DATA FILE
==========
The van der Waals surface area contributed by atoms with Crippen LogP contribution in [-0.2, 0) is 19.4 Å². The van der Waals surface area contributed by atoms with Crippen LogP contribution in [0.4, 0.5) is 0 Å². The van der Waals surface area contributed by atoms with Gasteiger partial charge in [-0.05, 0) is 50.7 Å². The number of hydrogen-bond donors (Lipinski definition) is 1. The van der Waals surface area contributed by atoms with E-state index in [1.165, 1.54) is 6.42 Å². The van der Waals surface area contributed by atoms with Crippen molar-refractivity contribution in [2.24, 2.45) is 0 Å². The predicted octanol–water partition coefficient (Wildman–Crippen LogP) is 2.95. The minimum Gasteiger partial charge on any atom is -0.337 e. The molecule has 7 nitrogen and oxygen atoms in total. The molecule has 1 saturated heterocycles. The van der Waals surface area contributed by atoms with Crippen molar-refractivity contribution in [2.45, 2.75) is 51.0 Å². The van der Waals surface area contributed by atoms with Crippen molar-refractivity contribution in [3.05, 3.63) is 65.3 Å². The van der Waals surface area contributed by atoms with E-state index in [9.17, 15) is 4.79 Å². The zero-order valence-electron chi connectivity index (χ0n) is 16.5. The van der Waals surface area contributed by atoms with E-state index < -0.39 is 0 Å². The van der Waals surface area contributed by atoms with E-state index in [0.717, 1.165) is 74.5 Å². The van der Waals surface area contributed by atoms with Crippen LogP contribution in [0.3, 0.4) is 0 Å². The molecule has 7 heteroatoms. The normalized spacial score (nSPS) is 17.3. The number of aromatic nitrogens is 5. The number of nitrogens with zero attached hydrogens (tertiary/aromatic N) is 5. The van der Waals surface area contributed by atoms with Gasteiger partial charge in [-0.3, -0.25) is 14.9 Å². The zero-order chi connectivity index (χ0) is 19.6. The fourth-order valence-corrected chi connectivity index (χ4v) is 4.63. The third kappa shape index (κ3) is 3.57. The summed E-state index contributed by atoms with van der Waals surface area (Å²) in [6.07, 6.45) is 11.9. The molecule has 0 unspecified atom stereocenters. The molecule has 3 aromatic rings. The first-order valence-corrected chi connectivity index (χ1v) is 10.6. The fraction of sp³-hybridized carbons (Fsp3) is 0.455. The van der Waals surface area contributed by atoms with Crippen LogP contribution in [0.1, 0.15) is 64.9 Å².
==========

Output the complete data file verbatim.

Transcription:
The van der Waals surface area contributed by atoms with Crippen LogP contribution in [-0.2, 0) is 19.4 Å². The van der Waals surface area contributed by atoms with Crippen LogP contribution in [0.4, 0.5) is 0 Å². The van der Waals surface area contributed by atoms with Gasteiger partial charge in [-0.05, 0) is 50.7 Å². The number of hydrogen-bond donors (Lipinski definition) is 1. The van der Waals surface area contributed by atoms with E-state index in [1.165, 1.54) is 6.42 Å². The van der Waals surface area contributed by atoms with Crippen molar-refractivity contribution in [2.24, 2.45) is 0 Å². The predicted octanol–water partition coefficient (Wildman–Crippen LogP) is 2.95. The minimum Gasteiger partial charge on any atom is -0.337 e. The molecule has 7 nitrogen and oxygen atoms in total. The molecule has 1 saturated heterocycles. The van der Waals surface area contributed by atoms with Crippen molar-refractivity contribution in [2.45, 2.75) is 51.0 Å². The van der Waals surface area contributed by atoms with Crippen molar-refractivity contribution in [3.05, 3.63) is 65.3 Å². The van der Waals surface area contributed by atoms with E-state index in [9.17, 15) is 4.79 Å². The zero-order valence-electron chi connectivity index (χ0n) is 16.5. The van der Waals surface area contributed by atoms with E-state index < -0.39 is 0 Å². The van der Waals surface area contributed by atoms with E-state index in [0.717, 1.165) is 74.5 Å². The van der Waals surface area contributed by atoms with Crippen LogP contribution in [0.3, 0.4) is 0 Å². The molecule has 7 heteroatoms. The normalized spacial score (nSPS) is 17.3. The number of aromatic nitrogens is 5. The number of nitrogens with zero attached hydrogens (tertiary/aromatic N) is 5. The van der Waals surface area contributed by atoms with Gasteiger partial charge in [-0.3, -0.25) is 14.9 Å². The zero-order chi connectivity index (χ0) is 19.6. The fourth-order valence-corrected chi connectivity index (χ4v) is 4.63. The third kappa shape index (κ3) is 3.57. The summed E-state index contributed by atoms with van der Waals surface area (Å²) in [6.07, 6.45) is 11.9. The molecule has 0 unspecified atom stereocenters. The molecule has 3 aromatic rings. The first-order valence-corrected chi connectivity index (χ1v) is 10.6. The fraction of sp³-hybridized carbons (Fsp3) is 0.455. The van der Waals surface area contributed by atoms with Crippen LogP contribution in [0.1, 0.15) is 64.9 Å².